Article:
III. Identifying Illogical or Incomplete Content, Inconsistent Voice (active or passive) and Verb Tense (present and past) and Incorrect Grammar

The author has primary responsibility to make sure that the content of his/her story is:   logical and realistic; complete (no details of events, actions or feelings accidentally left  incomplete); consistent in the voice and verb tense used; and grammatically correct. Otherwise, the reader will lose confidence or lose interest in the author and in his story,  and may not continue reading the story. An author should want to gain the confidence of  every reader, especially if the story is nonfiction and/or the author is trying to persuade the  reader to accept his opinion or point of view on a topic. In this chapter, redundant or  unnecessary text is shown with a strikethrough line through it; text that is being added is enclosed in brackets [ ]; and comments are shown in italic type

In this chapter, redundant or unnecessary text is shown with a strikethrough line through it;  text that is being added is enclosed in brackets [ ]; and comments are shown in italic type.

CCSSI: W.6.3, 7.3, 8.3. Write narratives to develop real or imagined experiences or events using effective technique, relevant descriptive details, and well-structured event sequences.

• Engage and orient the reader by establishing a context and introducing a narrator and/or characters; organize an event sequence that unfolds naturally and logically.

CCSSI: L.6.1, 7.1, 9.1. Demonstrate command of the conventions of standard English grammar and usage when writing or speaking.

CCSSI: L.8.1 Demonstrate command of the conventions of standard English grammar and usage when writing or speaking.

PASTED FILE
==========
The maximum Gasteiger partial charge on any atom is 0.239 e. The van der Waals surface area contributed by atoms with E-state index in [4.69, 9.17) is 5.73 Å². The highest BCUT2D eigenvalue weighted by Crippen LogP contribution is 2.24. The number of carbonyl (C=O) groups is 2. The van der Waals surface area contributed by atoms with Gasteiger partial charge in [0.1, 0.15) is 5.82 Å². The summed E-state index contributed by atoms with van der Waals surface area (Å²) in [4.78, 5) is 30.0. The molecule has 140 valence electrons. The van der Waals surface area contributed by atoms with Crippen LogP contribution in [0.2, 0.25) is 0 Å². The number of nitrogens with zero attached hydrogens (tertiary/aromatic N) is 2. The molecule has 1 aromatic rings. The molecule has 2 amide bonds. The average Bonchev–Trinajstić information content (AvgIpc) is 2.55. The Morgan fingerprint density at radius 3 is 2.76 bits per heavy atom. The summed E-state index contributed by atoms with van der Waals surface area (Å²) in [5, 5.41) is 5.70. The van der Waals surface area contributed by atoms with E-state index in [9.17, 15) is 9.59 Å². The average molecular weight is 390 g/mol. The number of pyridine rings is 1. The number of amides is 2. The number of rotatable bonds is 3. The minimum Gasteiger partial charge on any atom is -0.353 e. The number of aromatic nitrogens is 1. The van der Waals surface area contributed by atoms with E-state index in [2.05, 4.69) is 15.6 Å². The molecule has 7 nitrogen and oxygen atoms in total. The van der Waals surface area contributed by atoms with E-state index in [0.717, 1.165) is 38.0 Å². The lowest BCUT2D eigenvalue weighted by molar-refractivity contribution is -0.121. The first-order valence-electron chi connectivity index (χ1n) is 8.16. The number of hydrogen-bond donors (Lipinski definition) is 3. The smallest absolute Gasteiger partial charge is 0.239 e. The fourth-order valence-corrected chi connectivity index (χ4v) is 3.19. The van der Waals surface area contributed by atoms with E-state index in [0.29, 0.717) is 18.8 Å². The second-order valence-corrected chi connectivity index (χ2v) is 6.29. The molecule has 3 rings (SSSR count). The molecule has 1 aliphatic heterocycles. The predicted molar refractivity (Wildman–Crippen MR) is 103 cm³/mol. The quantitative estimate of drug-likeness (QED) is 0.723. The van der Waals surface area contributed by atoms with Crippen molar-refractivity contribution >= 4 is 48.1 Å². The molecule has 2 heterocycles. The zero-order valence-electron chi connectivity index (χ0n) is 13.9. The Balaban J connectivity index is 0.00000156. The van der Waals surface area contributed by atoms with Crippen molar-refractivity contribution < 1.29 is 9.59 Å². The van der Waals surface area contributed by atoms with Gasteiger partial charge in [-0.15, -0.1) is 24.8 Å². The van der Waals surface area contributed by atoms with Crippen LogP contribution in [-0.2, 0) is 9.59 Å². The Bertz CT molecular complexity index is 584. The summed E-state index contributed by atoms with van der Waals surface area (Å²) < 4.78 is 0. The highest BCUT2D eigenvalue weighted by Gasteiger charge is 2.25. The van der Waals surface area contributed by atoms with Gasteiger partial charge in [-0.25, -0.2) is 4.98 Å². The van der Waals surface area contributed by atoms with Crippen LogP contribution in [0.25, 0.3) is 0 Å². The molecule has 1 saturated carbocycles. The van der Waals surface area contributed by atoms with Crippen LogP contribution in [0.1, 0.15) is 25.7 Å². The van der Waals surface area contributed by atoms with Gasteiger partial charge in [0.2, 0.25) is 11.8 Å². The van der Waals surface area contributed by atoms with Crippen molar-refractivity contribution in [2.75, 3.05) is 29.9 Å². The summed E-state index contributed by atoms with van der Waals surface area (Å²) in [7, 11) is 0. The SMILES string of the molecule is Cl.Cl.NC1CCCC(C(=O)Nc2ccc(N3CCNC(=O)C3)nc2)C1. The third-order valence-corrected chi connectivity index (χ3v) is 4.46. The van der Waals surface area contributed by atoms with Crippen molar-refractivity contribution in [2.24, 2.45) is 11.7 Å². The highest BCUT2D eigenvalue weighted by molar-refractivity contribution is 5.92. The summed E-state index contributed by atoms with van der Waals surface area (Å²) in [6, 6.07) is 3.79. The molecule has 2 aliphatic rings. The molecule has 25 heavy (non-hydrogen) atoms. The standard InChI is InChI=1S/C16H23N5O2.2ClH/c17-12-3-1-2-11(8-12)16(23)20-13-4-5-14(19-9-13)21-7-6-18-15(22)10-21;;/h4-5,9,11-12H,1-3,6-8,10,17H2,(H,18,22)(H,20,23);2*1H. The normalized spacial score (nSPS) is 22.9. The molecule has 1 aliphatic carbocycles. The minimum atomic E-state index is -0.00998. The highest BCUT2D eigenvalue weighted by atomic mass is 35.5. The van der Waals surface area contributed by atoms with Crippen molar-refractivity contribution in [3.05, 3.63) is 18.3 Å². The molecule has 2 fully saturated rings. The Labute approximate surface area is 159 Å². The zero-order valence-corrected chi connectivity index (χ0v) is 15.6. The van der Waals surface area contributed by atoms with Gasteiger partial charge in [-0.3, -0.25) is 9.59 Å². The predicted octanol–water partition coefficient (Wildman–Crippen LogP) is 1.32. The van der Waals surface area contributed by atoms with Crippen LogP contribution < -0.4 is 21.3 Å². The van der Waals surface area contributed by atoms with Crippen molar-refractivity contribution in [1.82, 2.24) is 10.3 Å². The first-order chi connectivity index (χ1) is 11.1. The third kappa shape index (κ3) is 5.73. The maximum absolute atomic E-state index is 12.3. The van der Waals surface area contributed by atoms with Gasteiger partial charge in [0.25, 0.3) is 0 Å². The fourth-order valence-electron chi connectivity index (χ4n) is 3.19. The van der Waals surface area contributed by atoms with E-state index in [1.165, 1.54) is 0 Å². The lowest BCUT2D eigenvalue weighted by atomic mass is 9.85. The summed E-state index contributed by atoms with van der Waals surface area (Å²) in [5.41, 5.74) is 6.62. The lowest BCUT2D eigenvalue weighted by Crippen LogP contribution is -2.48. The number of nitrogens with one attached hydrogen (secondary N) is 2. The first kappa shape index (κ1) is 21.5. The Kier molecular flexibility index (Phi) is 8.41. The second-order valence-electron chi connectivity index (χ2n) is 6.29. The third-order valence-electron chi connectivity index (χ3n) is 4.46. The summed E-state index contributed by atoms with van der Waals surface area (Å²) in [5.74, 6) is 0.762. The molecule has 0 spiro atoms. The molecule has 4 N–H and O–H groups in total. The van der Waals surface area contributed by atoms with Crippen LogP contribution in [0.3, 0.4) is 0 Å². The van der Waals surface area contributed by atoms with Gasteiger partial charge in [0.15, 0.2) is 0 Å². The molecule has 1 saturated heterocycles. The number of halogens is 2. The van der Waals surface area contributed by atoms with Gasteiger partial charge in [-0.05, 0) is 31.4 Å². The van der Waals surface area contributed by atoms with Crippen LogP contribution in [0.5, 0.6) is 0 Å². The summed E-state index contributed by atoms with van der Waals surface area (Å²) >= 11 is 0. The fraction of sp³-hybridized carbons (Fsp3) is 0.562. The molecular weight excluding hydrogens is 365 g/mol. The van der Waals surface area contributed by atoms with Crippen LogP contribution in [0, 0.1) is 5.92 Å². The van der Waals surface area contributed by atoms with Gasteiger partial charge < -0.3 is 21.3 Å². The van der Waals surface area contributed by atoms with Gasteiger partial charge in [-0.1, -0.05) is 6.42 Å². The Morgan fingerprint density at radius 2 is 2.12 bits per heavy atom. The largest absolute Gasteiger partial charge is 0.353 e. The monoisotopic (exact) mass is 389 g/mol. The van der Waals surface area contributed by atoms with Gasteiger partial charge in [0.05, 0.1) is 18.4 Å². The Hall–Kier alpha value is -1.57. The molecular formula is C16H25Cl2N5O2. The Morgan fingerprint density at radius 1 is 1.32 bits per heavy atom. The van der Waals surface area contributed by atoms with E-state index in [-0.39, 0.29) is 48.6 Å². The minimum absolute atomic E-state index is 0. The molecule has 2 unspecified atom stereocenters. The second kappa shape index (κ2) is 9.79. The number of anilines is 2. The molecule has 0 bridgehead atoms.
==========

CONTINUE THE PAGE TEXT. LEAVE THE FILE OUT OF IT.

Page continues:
• Form and use verbs in the active and passive voice.

• Recognize and correct inappropriate shifts in verb voice and mood.

Here are examples of illogical content (also called “faulty logic” or “not logical content”).

EXERCISES: Can you explain what is illogical about each story line? The answers are at the end of the exercise.

Exercise 3.1 : In the American West in the 1800’s, army soldiers set up camp as night fell. They were at war with the Indian tribes who lived there. The commanding officer always sent out lookouts to nearby hilltops to watch all night for Indians massing for an attack. This night, a lookout spotted hundreds of Indians moving toward the soldiers’ encampment. The lookout immediately sent a text message from his handheld phone to his commander, warning of an impending Indian attack. The commander was able to awaken his troops and get them into position so they were successful in repelling the Indian attack.

Exercise 3.2 :  In the summer of 2010, my family and I travelled to New York City to see the sights. We went to Rockefeller Center to see the skating rink, to the Museum of Modern Art, and boarded a Gray Line boat for a cruise around Manhattan. The view from the boat was spectacular: we saw the Empire State Building, Statue of Liberty, World Trade Center Towers and planes taking off and landing at Newark Liberty Airport.